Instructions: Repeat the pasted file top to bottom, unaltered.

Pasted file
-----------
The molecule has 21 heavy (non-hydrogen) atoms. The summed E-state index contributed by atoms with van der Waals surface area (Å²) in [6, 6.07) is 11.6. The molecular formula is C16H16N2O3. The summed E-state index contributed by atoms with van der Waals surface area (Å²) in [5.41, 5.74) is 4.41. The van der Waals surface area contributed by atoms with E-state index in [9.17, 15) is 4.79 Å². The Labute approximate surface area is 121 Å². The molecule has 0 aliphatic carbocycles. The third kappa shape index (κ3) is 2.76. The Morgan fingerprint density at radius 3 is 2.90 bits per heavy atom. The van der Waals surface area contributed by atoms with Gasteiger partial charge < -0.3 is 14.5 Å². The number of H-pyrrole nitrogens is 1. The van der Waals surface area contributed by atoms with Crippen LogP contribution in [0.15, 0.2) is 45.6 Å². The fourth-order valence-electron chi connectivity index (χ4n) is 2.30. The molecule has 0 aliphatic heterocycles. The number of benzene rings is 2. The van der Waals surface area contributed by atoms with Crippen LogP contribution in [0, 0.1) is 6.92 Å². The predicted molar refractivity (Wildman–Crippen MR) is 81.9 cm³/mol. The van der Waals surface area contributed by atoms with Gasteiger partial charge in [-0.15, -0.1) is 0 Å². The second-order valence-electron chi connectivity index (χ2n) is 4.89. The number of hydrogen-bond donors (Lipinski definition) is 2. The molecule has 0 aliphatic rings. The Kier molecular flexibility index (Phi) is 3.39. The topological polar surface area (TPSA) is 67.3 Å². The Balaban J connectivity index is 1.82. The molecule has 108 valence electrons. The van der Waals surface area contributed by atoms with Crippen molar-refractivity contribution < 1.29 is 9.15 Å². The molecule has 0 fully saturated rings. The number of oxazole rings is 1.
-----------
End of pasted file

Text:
The molecule has 21 heavy (non-hydrogen) atoms. The summed E-state index contributed by atoms with van der Waals surface area (Å²) in [6, 6.07) is 11.6. The molecular formula is C16H16N2O3. The summed E-state index contributed by atoms with van der Waals surface area (Å²) in [5.41, 5.74) is 4.41. The van der Waals surface area contributed by atoms with E-state index in [9.17, 15) is 4.79 Å². The Labute approximate surface area is 121 Å². The molecule has 0 aliphatic carbocycles. The third kappa shape index (κ3) is 2.76. The Morgan fingerprint density at radius 3 is 2.90 bits per heavy atom. The van der Waals surface area contributed by atoms with Gasteiger partial charge < -0.3 is 14.5 Å². The number of H-pyrrole nitrogens is 1. The van der Waals surface area contributed by atoms with Crippen LogP contribution in [0.15, 0.2) is 45.6 Å². The fourth-order valence-electron chi connectivity index (χ4n) is 2.30. The molecule has 0 aliphatic heterocycles. The number of benzene rings is 2. The van der Waals surface area contributed by atoms with Crippen LogP contribution in [0, 0.1) is 6.92 Å². The predicted molar refractivity (Wildman–Crippen MR) is 81.9 cm³/mol. The van der Waals surface area contributed by atoms with Gasteiger partial charge in [-0.15, -0.1) is 0 Å². The second-order valence-electron chi connectivity index (χ2n) is 4.89. The number of hydrogen-bond donors (Lipinski definition) is 2. The molecule has 0 aliphatic rings. The Kier molecular flexibility index (Phi) is 3.39. The topological polar surface area (TPSA) is 67.3 Å². The Balaban J connectivity index is 1.82. The molecule has 108 valence electrons. The van der Waals surface area contributed by atoms with Crippen molar-refractivity contribution < 1.29 is 9.15 Å². The molecule has 0 fully saturated rings. The number of oxazole rings is 1.